References

1) www.bbc.com/news/world-europe-34827497

2) www.npr.org/sections/parallels/2016/02/05/465551737/in-france-aquiet-hero-belatedly-comes-to-light

3) losangeles.cbslocal.com/2017/01/19/former-dodgers-security-guards-arraigned-for-stealing-selling-team-merchandise/

4) www.latimes.com/local/california/la-me-0325-dodger-stadium-thefts-20160325-story.html

5) www.freedoniagroup.com/industry-study/world-security-services-2978.htm

6) www.roberthperry.com/2015-US-Contract-Security-Industry-White-Paper120715093653.cfm

7) www.bls.gov/oes/current/oes339032.htm

Kent BrownKent Brown is a director with Clearpath Global, a risk mitigation, business facilitation and market intelligence consultancy. For more than 30 years, Brown has created and managed security programs in business and government sectors. This has included overseeing guards charged with the protection of corporate personnel, facilities and high-value proprietary assets in the telecommunications, health and high-technology industries.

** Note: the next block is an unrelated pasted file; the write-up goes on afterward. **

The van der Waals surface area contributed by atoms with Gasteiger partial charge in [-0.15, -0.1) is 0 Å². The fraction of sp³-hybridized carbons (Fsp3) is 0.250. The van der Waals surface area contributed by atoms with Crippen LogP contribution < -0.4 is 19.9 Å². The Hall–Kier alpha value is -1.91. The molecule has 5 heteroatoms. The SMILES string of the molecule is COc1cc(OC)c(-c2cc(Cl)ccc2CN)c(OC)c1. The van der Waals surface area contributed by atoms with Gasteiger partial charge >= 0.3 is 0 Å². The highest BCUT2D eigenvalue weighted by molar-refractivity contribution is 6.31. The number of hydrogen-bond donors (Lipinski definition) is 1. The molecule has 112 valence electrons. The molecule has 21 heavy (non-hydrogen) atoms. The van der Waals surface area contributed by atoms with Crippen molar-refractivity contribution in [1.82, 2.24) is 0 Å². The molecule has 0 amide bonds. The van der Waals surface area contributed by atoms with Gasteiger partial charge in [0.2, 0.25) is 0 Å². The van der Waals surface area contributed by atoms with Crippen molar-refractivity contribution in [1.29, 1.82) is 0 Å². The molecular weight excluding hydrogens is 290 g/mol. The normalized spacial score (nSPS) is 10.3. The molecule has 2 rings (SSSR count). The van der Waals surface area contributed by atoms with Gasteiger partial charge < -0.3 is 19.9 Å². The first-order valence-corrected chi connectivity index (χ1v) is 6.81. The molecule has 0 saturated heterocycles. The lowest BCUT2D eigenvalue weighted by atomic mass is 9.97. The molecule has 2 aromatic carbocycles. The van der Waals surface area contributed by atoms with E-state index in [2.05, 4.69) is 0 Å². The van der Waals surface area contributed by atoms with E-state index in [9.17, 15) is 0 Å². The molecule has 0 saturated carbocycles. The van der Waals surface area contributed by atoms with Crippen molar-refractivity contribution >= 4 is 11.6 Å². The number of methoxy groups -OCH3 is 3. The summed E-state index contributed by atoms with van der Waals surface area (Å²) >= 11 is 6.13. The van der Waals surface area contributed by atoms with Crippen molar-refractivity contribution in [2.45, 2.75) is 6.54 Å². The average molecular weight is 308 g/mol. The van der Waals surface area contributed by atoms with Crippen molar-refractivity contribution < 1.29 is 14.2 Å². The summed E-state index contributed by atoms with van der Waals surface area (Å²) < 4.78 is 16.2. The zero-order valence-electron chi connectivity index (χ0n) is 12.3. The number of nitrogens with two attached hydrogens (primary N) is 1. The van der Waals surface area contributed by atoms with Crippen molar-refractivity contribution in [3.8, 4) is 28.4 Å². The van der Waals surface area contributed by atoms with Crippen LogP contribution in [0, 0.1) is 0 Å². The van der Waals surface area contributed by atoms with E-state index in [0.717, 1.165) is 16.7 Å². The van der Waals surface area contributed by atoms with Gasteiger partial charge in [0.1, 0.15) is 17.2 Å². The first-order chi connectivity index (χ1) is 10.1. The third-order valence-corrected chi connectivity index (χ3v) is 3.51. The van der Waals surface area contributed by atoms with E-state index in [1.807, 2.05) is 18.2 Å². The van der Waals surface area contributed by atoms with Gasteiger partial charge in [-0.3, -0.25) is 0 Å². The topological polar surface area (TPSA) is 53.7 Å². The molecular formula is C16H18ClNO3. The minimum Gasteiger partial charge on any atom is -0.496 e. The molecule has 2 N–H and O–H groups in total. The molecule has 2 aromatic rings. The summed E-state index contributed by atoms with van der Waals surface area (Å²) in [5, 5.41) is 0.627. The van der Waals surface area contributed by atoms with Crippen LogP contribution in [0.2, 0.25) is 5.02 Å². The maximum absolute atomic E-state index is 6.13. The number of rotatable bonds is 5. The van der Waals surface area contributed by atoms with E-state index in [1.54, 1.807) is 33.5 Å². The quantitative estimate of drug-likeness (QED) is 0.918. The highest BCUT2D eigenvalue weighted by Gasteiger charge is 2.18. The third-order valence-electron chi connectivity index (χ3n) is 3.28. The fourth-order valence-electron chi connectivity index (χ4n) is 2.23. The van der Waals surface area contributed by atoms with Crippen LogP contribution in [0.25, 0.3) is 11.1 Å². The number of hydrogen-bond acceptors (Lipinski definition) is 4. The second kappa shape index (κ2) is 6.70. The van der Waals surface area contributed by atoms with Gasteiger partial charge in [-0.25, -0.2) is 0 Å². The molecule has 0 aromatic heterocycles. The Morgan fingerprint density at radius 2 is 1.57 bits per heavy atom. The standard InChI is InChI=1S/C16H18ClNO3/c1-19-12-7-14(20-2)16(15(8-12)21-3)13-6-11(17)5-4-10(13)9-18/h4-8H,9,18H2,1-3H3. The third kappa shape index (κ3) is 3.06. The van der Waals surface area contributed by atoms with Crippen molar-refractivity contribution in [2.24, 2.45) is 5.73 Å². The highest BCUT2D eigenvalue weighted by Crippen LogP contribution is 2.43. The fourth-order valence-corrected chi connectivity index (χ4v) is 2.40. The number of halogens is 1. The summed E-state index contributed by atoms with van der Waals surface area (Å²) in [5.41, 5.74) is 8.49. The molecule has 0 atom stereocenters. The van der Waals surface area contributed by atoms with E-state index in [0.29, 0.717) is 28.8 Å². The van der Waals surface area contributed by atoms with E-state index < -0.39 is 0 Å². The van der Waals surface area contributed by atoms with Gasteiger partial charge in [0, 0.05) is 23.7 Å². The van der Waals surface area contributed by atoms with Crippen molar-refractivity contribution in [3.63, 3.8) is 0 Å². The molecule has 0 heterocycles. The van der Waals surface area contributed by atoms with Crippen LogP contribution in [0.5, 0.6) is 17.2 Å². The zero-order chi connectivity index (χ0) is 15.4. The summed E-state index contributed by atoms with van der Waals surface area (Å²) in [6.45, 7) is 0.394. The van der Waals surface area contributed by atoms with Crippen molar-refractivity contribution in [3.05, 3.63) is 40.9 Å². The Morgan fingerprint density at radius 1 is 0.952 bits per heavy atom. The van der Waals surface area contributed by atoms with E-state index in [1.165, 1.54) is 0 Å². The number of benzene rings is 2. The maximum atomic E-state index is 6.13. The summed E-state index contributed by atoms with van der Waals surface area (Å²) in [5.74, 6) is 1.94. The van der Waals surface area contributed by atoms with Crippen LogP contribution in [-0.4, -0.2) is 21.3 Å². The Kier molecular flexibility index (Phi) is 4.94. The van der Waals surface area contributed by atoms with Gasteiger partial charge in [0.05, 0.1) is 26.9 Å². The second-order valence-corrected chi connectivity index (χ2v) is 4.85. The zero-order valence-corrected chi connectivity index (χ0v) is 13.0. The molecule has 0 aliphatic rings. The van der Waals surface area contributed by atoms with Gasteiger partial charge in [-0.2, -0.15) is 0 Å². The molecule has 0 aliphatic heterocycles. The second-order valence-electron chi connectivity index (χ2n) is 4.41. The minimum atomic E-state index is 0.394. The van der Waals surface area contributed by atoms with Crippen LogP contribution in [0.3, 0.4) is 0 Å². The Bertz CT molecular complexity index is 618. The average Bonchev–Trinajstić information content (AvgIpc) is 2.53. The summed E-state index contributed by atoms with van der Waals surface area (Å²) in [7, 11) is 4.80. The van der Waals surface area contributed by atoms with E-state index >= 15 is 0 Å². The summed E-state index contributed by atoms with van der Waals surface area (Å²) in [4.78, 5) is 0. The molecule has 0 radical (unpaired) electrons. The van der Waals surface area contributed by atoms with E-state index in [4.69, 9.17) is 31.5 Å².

FMJ, the official magazine of the International Facility Management Association (IFMA), is written by and for workplace professionals and is published six times a year. FMJ is the only magazine that draws on the collective knowledge of IFMA’s global network of thought leaders to provide insights on current and upcoming FM trends. For more information on FMJ, visit www.ifma.org/fmj.

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IFMA is the world’s largest and most widely recognized international association for facility management professionals, supporting 24,000 members in 104 countries. This diverse membership participates in focused component groups equipped to address their unique situations by region (133 chapters), industry (15 councils) and areas of interest (six communities). Together they manage more than 78 billion square feet of property and annually purchase more than US$526 billion in products and services. Formed in 1980, IFMA certifies professionals in facility management, conducts research, provides educational programs, content and resources, and produces World Workplace, the world’s largest series of facility management conferences and expositions. To join and follow IFMA’s social media outlets online, visit the association’s LinkedIn, Facebook, YouTube and Twitter pages. For more information, visit www.ifma.org.